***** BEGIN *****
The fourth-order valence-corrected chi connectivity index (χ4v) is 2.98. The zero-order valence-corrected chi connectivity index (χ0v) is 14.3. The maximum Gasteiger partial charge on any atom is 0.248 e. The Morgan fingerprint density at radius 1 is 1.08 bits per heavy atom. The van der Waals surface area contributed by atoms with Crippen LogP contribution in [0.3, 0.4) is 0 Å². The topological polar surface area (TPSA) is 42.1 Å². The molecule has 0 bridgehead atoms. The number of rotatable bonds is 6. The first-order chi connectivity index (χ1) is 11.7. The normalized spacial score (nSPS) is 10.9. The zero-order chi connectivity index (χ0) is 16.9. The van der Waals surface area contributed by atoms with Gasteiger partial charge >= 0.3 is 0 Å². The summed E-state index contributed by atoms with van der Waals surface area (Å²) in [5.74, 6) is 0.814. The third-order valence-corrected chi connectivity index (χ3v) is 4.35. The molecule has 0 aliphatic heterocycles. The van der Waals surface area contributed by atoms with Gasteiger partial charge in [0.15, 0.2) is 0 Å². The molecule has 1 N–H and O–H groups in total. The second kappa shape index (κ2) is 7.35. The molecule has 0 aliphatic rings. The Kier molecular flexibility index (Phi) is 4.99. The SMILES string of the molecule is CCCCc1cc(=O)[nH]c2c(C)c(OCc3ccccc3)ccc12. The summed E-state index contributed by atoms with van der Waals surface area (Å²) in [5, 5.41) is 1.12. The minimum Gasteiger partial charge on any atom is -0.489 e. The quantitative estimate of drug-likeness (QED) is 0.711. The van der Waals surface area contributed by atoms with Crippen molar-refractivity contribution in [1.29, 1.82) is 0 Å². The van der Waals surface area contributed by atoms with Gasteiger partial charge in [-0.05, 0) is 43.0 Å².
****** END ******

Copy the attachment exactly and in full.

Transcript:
The fourth-order valence-corrected chi connectivity index (χ4v) is 2.98. The zero-order valence-corrected chi connectivity index (χ0v) is 14.3. The maximum Gasteiger partial charge on any atom is 0.248 e. The Morgan fingerprint density at radius 1 is 1.08 bits per heavy atom. The van der Waals surface area contributed by atoms with Crippen LogP contribution in [0.3, 0.4) is 0 Å². The topological polar surface area (TPSA) is 42.1 Å². The molecule has 0 bridgehead atoms. The number of rotatable bonds is 6. The first-order chi connectivity index (χ1) is 11.7. The normalized spacial score (nSPS) is 10.9. The zero-order chi connectivity index (χ0) is 16.9. The van der Waals surface area contributed by atoms with Gasteiger partial charge >= 0.3 is 0 Å². The summed E-state index contributed by atoms with van der Waals surface area (Å²) in [5.74, 6) is 0.814. The third-order valence-corrected chi connectivity index (χ3v) is 4.35. The molecule has 0 aliphatic heterocycles. The van der Waals surface area contributed by atoms with Gasteiger partial charge in [0.15, 0.2) is 0 Å². The molecule has 1 N–H and O–H groups in total. The second kappa shape index (κ2) is 7.35. The molecule has 0 aliphatic rings. The Kier molecular flexibility index (Phi) is 4.99. The SMILES string of the molecule is CCCCc1cc(=O)[nH]c2c(C)c(OCc3ccccc3)ccc12. The summed E-state index contributed by atoms with van der Waals surface area (Å²) in [5, 5.41) is 1.12. The minimum Gasteiger partial charge on any atom is -0.489 e. The quantitative estimate of drug-likeness (QED) is 0.711. The van der Waals surface area contributed by atoms with Crippen molar-refractivity contribution in [1.29, 1.82) is 0 Å². The van der Waals surface area contributed by atoms with Gasteiger partial charge in [-0.05, 0) is 43.0 Å².